More of my garden

Aquilegias are favourites of mine and I’m lucky that they seem to enjoy living in my garden. In fact they are very promiscuous and are seeding themselves all over the place, like joyful trollops of the plant world, popping up in various different colours.

blue aquilegia

flowers and foliage in my garden.

Purple aquilegia

The photo below is of part of my back garden, I’ve been trying to grow various plants around that archway over the years but nothing is keen to clothe it, and quite a few have given up the struggle completely. My latest attempt was with a vine, but it has only grown about 1 inch since the spring. I suspect it’s going to give up too.

general garden

And this is the pink oriental poppy which just turned up in my garden one year, despite trying to move her several times she just keeps coming back, her tap root is just too big to get to the bottom of it. She (must be a girlie as she’s so pink and frilly) looks sort of out of place in amongst smaller plants, but she’s determined to stay there.

pink poppy

And here is another cygnet update, as you can see they’re growing fast and are really looking swan shaped now and are happy enough to swim off, away from mummy swan.


What with everything which has been going on in our house recently, getting it ready to put on the market, I haven’t been getting out and about at all, hence the garden and park photos.

I can’t believe how complicated selling a house has become since we last did it. I preferred the old system, as usual. The whole thing is so much more stressful than it used to be, and it was bad enough before. Oh well, we’re getting there – I think.

8 thoughts on “More of my garden

  1. I love your acquilegias! How gorgeous and what fun to have them appear year after year. We have one variety here that grows wild. Acquilegia canadensis. It’s a red variety.

    Oh, don’t I know how horrible house-selling has become. It’s utterly ridiculous what realtors and buyers expect you to do. My thoughts are with you. And yes, you will both get through it. Find a nice house with space for a garden, I hope!


    • Judith,
      There’ll definitely have to be space for a garden wherever we end up. It used to be so easy to sell property, you could even just stick a for sale sign on your window and leave the rest to the buyer. It’s nightmarish now!

  2. I love aquilegias too and was so pleased this year that our garden had some when we move in nearly 4 years ago. This year they’ve gone mad – I took some photos and never posted them! And there are pink and red oriental poppies in the garden too – I love the flowers but the leaves aren’t so attractive and they don’t stand up to the wind – which is quite strong here.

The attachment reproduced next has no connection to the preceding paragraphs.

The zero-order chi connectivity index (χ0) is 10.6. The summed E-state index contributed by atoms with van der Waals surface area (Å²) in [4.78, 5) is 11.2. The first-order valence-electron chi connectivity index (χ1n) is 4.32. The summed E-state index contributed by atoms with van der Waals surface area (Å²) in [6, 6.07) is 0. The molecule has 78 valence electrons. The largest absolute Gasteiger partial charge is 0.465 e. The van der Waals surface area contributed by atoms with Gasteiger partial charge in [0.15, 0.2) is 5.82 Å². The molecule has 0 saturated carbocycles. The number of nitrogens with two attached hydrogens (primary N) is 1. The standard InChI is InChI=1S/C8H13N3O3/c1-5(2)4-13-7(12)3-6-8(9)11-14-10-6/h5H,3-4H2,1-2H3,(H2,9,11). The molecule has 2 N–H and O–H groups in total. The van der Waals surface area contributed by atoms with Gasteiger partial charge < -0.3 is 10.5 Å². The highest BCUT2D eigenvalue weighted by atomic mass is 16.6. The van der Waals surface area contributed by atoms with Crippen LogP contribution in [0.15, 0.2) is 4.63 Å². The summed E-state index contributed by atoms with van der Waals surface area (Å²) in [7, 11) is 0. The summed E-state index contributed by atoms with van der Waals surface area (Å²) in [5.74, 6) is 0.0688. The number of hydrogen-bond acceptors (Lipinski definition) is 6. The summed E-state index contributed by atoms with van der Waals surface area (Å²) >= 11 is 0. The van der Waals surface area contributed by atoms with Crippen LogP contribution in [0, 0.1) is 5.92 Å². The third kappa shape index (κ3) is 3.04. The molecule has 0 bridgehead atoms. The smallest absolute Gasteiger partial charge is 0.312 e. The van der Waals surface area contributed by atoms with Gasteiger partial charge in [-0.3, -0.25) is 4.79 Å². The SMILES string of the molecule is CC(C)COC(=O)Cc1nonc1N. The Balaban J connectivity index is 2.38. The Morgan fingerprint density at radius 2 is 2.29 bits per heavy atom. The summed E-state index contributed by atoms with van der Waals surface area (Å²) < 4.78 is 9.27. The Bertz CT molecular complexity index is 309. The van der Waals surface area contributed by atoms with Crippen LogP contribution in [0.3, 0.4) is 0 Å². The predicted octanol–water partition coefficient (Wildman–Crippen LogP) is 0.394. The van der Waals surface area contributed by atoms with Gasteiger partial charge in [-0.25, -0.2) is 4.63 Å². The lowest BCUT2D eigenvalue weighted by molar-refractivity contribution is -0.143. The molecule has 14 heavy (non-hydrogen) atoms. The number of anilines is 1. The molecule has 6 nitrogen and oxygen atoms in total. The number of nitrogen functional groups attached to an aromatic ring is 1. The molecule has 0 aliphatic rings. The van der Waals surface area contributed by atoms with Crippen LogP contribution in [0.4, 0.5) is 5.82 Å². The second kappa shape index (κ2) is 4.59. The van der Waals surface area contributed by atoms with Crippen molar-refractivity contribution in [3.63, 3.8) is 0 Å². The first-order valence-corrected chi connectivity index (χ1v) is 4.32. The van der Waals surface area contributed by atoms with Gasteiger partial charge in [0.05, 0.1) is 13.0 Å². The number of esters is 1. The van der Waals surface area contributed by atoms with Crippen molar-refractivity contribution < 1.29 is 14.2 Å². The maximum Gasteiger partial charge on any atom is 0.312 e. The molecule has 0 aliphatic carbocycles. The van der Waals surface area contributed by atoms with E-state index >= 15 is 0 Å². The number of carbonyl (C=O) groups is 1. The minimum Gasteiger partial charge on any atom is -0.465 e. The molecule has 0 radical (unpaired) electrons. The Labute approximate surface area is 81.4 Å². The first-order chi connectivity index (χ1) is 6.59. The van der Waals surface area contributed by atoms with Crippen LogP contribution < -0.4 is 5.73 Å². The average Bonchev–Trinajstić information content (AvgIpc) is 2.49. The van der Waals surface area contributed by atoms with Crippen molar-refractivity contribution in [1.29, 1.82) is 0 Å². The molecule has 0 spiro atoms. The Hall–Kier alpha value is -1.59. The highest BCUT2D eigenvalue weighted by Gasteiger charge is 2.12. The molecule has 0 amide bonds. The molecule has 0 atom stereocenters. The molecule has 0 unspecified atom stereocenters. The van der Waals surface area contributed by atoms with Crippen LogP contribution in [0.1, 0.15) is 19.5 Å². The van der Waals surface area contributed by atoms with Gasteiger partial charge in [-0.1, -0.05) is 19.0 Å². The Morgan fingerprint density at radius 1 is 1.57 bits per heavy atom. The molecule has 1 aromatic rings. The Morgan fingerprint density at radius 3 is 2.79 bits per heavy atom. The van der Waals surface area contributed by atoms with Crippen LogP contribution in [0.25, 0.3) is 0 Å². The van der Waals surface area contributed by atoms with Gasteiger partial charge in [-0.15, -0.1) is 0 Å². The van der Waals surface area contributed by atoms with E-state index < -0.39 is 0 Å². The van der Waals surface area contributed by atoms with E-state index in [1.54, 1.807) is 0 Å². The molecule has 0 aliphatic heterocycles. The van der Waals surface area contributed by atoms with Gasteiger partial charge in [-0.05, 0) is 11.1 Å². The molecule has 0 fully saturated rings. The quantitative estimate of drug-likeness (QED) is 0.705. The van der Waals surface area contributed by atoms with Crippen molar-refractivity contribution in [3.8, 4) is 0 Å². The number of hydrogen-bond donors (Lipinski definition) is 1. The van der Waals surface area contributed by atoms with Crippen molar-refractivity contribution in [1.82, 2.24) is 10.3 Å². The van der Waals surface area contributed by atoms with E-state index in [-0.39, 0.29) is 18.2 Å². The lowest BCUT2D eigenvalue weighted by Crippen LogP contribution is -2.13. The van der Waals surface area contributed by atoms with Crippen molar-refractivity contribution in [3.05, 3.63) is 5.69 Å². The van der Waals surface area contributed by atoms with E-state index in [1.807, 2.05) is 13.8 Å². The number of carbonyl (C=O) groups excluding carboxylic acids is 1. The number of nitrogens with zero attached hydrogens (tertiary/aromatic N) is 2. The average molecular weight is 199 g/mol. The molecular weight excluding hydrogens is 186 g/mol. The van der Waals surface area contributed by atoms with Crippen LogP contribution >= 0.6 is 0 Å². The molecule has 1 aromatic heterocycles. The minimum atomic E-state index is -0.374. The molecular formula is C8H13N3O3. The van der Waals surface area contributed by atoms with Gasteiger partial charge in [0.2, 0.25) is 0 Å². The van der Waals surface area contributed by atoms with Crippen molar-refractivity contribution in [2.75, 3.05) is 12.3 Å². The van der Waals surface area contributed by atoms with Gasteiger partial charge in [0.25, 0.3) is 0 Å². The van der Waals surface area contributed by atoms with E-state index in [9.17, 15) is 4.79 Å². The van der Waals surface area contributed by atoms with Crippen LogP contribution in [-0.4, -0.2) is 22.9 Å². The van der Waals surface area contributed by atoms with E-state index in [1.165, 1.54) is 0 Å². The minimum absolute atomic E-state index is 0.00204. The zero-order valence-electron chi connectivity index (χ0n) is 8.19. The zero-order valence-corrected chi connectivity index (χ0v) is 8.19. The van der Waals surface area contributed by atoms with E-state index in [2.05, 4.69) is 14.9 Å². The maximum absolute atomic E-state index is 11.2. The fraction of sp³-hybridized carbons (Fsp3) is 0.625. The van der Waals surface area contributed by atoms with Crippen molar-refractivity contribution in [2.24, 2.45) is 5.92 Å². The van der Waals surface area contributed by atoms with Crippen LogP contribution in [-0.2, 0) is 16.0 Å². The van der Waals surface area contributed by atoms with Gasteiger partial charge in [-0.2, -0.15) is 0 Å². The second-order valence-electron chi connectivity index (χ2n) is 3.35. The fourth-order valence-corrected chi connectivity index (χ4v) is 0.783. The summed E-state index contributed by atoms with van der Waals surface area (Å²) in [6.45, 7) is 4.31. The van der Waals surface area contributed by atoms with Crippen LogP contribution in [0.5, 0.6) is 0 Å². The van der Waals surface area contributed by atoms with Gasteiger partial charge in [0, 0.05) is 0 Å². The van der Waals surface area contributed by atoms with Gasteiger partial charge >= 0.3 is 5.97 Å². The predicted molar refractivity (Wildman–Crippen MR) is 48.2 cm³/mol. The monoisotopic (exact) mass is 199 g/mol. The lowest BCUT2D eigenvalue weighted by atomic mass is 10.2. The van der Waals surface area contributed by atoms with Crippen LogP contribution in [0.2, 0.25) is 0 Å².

Good luck with the house selling – is the system in Scotland now the same as in England?!!It is so stressful.

    • Margaret,
      I have pink and orange oriental poppies, you’re right about the leaves, they’re quite coarse looking compared with the flowers.
      I think it is very similar if not exactly the same as the English system now, ours used to be so much better. It’s just unbelievably stressful and the home report guy is so slow, it’s driving us nuts!

  3. I love your columbine (that’s what we call in the US). I had a couple plants of a native variety growing my garden for a few years and loved them. But two years ago a rabbit decided it loved them too and ate them down to the ground. I’ve been afraid to replace them for fear the rabbit will enjoy them a second time. Will your new house have a garden? Will you be moving anything from you current garden with you?

    • Stefanie,
      Yes, columbine is the common name and the name which Shakespeare used for them, Granny’s bonnet is another common name. I think our variety is quite poisonous, but maybe not to rabbits. I had a baby one in my garden a few years ago but I shooed it out, I didn’t want it to make a home with us! Our new house will definitely have a garden, hopefully a bit bigger than the one I have now. I’m going to take quite a few plants with me, some of them are old friends and were originally in my childhood garden. I’ve been taking cuttings too.

    • Pearl,
      The poppies are even pretty after the flowers have died as the seed heads dry well. It’s a pity that these ones cause so much mayhem as they are farmed in Afghanistan to make heroin.

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